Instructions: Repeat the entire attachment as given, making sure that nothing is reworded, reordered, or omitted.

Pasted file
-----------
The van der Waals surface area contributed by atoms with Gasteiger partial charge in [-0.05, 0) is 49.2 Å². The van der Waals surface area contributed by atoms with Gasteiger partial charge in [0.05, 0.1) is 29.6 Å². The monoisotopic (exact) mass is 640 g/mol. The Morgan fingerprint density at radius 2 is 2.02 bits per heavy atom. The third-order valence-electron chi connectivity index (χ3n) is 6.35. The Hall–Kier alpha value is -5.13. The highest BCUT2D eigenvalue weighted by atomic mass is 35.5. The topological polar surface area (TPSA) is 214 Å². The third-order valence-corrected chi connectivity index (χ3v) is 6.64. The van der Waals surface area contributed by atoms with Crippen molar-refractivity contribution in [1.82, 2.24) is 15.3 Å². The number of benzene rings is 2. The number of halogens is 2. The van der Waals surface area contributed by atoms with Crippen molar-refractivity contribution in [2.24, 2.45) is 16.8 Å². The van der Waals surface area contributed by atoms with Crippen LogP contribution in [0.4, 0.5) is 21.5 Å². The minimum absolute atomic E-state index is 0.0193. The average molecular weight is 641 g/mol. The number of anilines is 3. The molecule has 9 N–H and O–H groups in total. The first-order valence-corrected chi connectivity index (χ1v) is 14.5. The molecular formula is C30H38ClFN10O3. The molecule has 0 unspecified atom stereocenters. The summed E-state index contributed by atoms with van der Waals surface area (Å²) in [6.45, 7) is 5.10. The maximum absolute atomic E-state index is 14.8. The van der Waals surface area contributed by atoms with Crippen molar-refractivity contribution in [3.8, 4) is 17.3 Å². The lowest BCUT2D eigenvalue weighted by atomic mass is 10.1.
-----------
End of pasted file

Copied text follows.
The van der Waals surface area contributed by atoms with Gasteiger partial charge in [-0.05, 0) is 49.2 Å². The van der Waals surface area contributed by atoms with Gasteiger partial charge in [0.05, 0.1) is 29.6 Å². The monoisotopic (exact) mass is 640 g/mol. The Morgan fingerprint density at radius 2 is 2.02 bits per heavy atom. The third-order valence-electron chi connectivity index (χ3n) is 6.35. The Hall–Kier alpha value is -5.13. The highest BCUT2D eigenvalue weighted by atomic mass is 35.5. The topological polar surface area (TPSA) is 214 Å². The third-order valence-corrected chi connectivity index (χ3v) is 6.64. The van der Waals surface area contributed by atoms with Crippen molar-refractivity contribution in [1.82, 2.24) is 15.3 Å². The number of benzene rings is 2. The number of halogens is 2. The van der Waals surface area contributed by atoms with Crippen molar-refractivity contribution in [2.24, 2.45) is 16.8 Å². The van der Waals surface area contributed by atoms with Crippen LogP contribution in [0.4, 0.5) is 21.5 Å². The minimum absolute atomic E-state index is 0.0193. The average molecular weight is 641 g/mol. The number of anilines is 3. The molecule has 9 N–H and O–H groups in total. The first-order valence-corrected chi connectivity index (χ1v) is 14.5. The molecular formula is C30H38ClFN10O3. The molecule has 0 unspecified atom stereocenters. The summed E-state index contributed by atoms with van der Waals surface area (Å²) in [6.45, 7) is 5.10. The maximum absolute atomic E-state index is 14.8. The van der Waals surface area contributed by atoms with Crippen molar-refractivity contribution in [3.8, 4) is 17.3 Å². The lowest BCUT2D eigenvalue weighted by atomic mass is 10.1.